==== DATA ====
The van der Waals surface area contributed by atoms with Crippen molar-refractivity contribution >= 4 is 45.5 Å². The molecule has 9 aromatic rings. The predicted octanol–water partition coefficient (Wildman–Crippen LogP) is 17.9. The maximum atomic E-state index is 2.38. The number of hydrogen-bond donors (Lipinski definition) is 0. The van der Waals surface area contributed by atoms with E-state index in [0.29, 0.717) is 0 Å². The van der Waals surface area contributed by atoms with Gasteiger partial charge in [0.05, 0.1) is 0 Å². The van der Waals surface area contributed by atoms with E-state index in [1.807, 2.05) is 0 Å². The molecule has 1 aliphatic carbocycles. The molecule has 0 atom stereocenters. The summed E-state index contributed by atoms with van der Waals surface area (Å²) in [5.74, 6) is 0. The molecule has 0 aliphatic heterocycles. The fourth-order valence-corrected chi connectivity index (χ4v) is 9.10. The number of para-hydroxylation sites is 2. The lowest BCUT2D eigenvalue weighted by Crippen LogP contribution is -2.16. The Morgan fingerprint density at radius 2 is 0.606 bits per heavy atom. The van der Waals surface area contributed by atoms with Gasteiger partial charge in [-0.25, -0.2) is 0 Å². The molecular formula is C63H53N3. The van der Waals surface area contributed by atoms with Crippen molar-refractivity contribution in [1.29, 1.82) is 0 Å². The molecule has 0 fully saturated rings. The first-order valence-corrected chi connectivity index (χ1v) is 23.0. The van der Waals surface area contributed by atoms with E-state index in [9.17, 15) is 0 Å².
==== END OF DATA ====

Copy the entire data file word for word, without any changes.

The van der Waals surface area contributed by atoms with Crippen molar-refractivity contribution >= 4 is 45.5 Å². The molecule has 9 aromatic rings. The predicted octanol–water partition coefficient (Wildman–Crippen LogP) is 17.9. The maximum atomic E-state index is 2.38. The number of hydrogen-bond donors (Lipinski definition) is 0. The van der Waals surface area contributed by atoms with E-state index in [0.29, 0.717) is 0 Å². The van der Waals surface area contributed by atoms with Gasteiger partial charge in [0.05, 0.1) is 0 Å². The van der Waals surface area contributed by atoms with E-state index in [1.807, 2.05) is 0 Å². The molecule has 1 aliphatic carbocycles. The molecule has 0 atom stereocenters. The summed E-state index contributed by atoms with van der Waals surface area (Å²) in [5.74, 6) is 0. The molecule has 0 aliphatic heterocycles. The fourth-order valence-corrected chi connectivity index (χ4v) is 9.10. The number of para-hydroxylation sites is 2. The lowest BCUT2D eigenvalue weighted by Crippen LogP contribution is -2.16. The Morgan fingerprint density at radius 2 is 0.606 bits per heavy atom. The van der Waals surface area contributed by atoms with Gasteiger partial charge in [-0.25, -0.2) is 0 Å². The molecular formula is C63H53N3. The van der Waals surface area contributed by atoms with Crippen molar-refractivity contribution in [1.29, 1.82) is 0 Å². The molecule has 0 fully saturated rings. The first-order valence-corrected chi connectivity index (χ1v) is 23.0. The van der Waals surface area contributed by atoms with E-state index in [9.17, 15) is 0 Å².